Interview: Protacio T Tacandong
To what extent will the Corporate Recovery and Tax Incentives for Enterprises (CREATE) bill facilitate economic recovery from the Covid-19 pandemic?
PROTACIO T TACANDONG: It originally intended to provide incentives to qualified investors who contribute to job generation; however, subsequent amendments provided businesses relief. Notably, the bill will help micro-, small and medium-sized enterprises, which comprise a substantial portion of the economy. Under the version passed by the Senate in November 2020, corporate income tax (CIT) will be reduced from 30% to 25% effective July 1, 2020. For domestic corporations with total assets not exceeding P100m ($2m) – excluding the land on which the business entity’s office, plant and equipment are situated – and total net taxable income below P5m ($99,400), the CIT will be immediately reduced to 20%. The CREATE bill provides other measures of relief, such as lowering the minimum CIT rate from 2% to 1%, repealing the provision on the improperly accumulated earnings tax and dropping the percentage tax from 3% to 1%. Additionally, medicines, vaccines and medical equipment specifically prescribed for the treatment of Covid-19 will be exempt from value-added tax (VAT).
How do you assess the effectiveness of digital Bureau of Internal Revenue (BIR) platforms in enabling taxpayers to meet regulatory requirements?
TACANDONG: Social-distancing protocols led to an uptick in the use of the Electronic Filing and Payment System, through which taxpayers can file their tax returns online, as well as that of online payment gateways. The BIR also allowed companies to file their audited financial statements through the Electronic Filing of Audited Financial Statements System.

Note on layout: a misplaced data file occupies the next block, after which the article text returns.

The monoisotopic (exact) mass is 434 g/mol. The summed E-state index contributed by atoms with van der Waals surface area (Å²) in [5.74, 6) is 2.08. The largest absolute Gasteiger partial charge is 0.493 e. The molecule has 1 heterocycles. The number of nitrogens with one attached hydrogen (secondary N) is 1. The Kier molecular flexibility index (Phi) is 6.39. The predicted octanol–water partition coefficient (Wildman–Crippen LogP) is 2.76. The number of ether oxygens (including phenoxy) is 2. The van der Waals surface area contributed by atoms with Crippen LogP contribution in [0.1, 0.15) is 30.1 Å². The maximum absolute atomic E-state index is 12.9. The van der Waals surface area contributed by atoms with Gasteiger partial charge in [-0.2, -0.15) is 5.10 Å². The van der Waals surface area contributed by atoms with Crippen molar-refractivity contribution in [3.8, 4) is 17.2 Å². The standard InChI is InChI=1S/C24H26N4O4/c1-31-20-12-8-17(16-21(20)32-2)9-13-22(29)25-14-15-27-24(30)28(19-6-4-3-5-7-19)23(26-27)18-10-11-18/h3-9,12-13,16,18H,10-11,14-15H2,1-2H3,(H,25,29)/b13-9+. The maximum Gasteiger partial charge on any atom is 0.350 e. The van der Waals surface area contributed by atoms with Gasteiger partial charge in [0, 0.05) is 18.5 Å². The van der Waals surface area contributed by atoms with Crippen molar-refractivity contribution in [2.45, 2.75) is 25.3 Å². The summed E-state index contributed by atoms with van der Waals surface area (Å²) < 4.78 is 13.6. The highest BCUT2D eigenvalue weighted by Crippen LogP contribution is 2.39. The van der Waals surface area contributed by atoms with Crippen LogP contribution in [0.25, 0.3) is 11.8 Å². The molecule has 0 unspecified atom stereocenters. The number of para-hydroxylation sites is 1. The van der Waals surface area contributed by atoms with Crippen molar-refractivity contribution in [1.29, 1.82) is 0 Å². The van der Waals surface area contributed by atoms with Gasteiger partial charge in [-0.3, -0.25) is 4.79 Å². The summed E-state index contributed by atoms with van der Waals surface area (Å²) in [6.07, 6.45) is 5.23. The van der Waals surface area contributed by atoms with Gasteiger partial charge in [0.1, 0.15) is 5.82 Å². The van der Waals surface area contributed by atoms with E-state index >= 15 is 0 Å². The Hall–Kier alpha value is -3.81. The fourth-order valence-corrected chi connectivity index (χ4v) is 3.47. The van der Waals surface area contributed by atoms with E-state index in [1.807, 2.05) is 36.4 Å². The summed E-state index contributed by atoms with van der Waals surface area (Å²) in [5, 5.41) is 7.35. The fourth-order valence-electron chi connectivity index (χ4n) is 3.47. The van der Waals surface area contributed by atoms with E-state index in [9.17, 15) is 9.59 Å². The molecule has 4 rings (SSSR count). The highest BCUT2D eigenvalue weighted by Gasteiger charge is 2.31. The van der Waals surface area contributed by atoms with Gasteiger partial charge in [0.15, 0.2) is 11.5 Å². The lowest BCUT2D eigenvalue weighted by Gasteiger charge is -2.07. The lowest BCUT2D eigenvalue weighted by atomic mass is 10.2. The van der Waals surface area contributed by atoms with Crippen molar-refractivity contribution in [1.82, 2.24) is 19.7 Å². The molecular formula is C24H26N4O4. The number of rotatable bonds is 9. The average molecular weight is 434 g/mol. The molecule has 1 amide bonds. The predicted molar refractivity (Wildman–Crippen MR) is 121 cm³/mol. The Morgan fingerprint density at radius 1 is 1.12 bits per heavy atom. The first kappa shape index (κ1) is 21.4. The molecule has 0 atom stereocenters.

In compliance with the Ease of Doing Business and Efficient Government Service Delivery Act of 2018, the BIR streamlined some of its procedures and processes. It can be expected that additional online platforms will be launched to simplify registration. Online processes not only quicken the turnaround of government approvals, but also meet social-distancing measures.
In what ways will digitalisation pose a challenge to taxation, and what progress has been made in terms of tax regulations for digital transactions?
TACANDONG: The rise of the digital economy and advancements in technology pose a challenge to tax authorities’ ability to consistently apply the situs of income rules. House Bill No. 6765, or the Digital Economy Taxation Act, was filed during the pandemic to address this problem. The law would impose a 12% VAT on digital transactions such as advertising, subscription-based services and those rendered electronically, as well as e-commerce transactions. The bill also requires suppliers of digital services, network orchestrators and e-commerce platforms to establish a resident agent or a representative office in the Philippines. It is similar to laws in other countries and effectively places the tax obligation on the online platform. While this bill was pending before the legislature as of early December 2020, the government released advisories and circulars reminding businesses engaged in digital transactions to register with the BIR.
What are the implications for taxpayers of the government’s decision to finance much of the Covid-19 response and recovery through new debt?
TACANDONG: Provided that the additional debt accrued to finance the pandemic response is managed effectively, taxpayers will directly benefit from social services and infrastructure development, namely health facilities and testing centres. This should encourage consumer spending and kick-start the economy. However, in the medium term, such debt may cause the government to forego projects not directly related to the pandemic, even if they are equally important. In the long term, however, an improved credit rating will be beneficial in securing financing from external sources.
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